Testicular Cancer - Topic Overview
What is testicular cancer?
occurs when cells that are not normal grow out of control in the
testicles (testes). It is highly curable, especially
when it is found early.
The testes are the two male sex organs
that make and store
sperm . They are located in a pouch below the penis
scrotum. The testes also make the hormone
Testicular cancer is not very common. It affects mostly young males between the ages of 15 and 35 who are white.1
This topic covers seminoma and nonseminoma cancer. It does not cover non-germ cell testicular cancers, such as Leydig cell tumors.
What causes testicular cancer?
Experts don't know
what causes testicular cancer. But some problems may increase your chances of
getting it. These include:
- Having a testicle that has not dropped down into the scrotum
from the belly. This is called an
undescended testicle. Normally, a baby's testicles
drop down into his scrotum before he is born or by the time he is 3 months
Klinefelter syndrome. This is a genetic problem that
affects males. Normally, males have one X and one Y chromosome. Males with
Klinefelter syndrome have at least two X chromosomes and, in rare cases, as
many as three or four.
- A personal or family history of testicular cancer.
Most men who get testicular cancer don't have any risk
What are the symptoms?
The most common symptoms of
testicular cancer include:
- A change in the size or shape of one or both
testes. You may or may not have pain.
- A heavy feeling in the
- A dull pressure or pain in the lower back, belly, or
groin, or in all three places.
How is testicular cancer diagnosed?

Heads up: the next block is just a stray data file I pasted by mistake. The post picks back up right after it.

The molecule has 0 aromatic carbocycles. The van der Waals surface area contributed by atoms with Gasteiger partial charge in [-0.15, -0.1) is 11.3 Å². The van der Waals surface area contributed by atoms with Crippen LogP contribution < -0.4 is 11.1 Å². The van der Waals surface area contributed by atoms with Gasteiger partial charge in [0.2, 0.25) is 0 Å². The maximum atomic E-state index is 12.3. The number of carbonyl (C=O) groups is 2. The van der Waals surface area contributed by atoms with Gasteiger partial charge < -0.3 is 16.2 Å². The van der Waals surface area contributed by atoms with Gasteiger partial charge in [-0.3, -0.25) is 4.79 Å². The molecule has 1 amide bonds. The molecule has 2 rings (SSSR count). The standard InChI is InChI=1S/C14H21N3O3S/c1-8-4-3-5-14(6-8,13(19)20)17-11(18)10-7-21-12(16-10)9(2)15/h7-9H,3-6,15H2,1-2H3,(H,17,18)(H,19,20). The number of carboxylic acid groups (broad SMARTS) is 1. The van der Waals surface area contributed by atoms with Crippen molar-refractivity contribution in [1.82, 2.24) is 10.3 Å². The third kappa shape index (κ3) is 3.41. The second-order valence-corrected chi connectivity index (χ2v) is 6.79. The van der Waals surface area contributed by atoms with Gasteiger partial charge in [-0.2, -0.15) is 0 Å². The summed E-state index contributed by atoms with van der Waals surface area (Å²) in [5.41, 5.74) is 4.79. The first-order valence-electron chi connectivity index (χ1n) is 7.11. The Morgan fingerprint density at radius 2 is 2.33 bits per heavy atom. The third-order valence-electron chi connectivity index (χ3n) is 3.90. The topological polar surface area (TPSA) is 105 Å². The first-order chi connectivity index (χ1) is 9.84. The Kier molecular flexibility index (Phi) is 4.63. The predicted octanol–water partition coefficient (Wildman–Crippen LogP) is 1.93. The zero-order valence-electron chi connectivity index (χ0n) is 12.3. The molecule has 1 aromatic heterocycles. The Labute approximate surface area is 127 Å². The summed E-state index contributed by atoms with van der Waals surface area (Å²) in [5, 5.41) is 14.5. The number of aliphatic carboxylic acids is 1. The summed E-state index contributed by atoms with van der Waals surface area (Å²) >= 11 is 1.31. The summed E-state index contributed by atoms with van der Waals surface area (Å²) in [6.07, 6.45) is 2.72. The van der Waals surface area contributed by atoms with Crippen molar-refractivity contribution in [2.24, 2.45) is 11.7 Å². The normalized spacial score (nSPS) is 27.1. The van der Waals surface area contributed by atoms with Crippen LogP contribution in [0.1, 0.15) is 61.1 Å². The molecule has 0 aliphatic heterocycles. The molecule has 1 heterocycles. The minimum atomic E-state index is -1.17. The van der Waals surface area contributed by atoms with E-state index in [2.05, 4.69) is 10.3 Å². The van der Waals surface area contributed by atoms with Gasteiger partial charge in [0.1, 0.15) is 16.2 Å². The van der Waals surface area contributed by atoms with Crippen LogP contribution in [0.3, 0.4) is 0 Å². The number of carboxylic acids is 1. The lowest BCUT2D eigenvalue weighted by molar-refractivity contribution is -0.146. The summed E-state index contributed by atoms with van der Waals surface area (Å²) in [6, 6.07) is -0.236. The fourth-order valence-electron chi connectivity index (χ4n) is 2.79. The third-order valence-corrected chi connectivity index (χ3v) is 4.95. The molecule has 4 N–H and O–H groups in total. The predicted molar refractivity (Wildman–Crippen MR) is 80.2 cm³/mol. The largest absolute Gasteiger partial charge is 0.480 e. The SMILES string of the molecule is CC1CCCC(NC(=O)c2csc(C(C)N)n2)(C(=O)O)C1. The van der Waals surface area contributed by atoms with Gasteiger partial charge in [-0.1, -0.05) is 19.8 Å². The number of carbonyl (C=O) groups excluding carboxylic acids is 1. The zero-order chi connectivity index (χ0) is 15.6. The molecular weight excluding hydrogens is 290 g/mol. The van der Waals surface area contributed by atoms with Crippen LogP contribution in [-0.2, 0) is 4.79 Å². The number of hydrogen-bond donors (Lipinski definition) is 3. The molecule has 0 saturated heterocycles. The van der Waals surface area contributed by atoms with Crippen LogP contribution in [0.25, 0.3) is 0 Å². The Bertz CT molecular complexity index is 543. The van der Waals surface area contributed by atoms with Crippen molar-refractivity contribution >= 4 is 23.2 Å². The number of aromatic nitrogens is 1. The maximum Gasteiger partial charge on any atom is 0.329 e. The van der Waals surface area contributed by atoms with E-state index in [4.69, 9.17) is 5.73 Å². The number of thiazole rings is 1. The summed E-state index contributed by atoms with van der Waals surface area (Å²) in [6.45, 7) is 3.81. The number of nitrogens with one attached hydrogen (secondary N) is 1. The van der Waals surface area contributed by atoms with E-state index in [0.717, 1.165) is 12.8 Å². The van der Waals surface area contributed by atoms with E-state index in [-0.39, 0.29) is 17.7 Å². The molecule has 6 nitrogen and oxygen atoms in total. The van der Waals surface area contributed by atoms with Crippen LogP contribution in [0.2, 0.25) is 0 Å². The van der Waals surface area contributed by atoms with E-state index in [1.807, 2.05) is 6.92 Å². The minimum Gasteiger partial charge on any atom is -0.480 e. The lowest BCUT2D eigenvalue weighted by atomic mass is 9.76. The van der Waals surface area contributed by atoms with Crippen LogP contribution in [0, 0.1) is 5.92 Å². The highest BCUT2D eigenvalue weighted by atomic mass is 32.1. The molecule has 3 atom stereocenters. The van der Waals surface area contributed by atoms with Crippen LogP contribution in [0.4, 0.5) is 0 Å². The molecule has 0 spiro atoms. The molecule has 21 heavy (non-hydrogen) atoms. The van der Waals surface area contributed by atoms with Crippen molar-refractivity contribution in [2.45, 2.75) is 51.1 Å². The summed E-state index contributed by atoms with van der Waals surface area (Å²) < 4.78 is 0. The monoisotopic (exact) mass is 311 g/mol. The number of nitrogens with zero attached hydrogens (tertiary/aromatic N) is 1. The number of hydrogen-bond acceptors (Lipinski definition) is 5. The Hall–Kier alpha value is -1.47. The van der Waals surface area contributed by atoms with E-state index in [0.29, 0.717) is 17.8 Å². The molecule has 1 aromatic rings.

Most men find
testicular cancer themselves during a
self-examination . Or your doctor may find it during a
routine physical exam.
Because other problems can cause symptoms
like those of testicular cancer, your doctor may order tests to find out if you
have another problem. These tests may include blood tests and imaging tests of
the testicles such as an
ultrasound or a
CT or CAT scan. These tests can also help find out if
cancer has spread to other parts of your body.
How is it treated?
Nearly all men with testicular
cancer begin treatment with surgery to remove the testicle that has cancer.
This surgery is called radical inguinal orchiectomy (say "IN-gwuh-nul or-kee-EK-tuh-mee"). Removing the testicle
allows your doctor to find out the type of cancer cells you have. It also helps
him or her plan any other treatment you may need.
surgery may include:
Surveillance. You may be able to wait and watch to
see what happens. During surveillance, you will have regular checkups with
your doctor to make sure that the cancer is gone.
Chemotherapy. This is powerful medicine that destroys
cancer cells that remain after surgery.
Radiation therapy. This is a high dose of X-rays used
to destroy cancer cells. It is mostly used to treat a kind of cancer called
seminoma. But it is sometimes used after surgery to kill leftover cancer cells.
Radiation therapy can also be used to treat cancer that has spread beyond the
- Additional surgery to remove lymph nodes. This surgery is
retroperitoneal lymph node dissection (RPLND).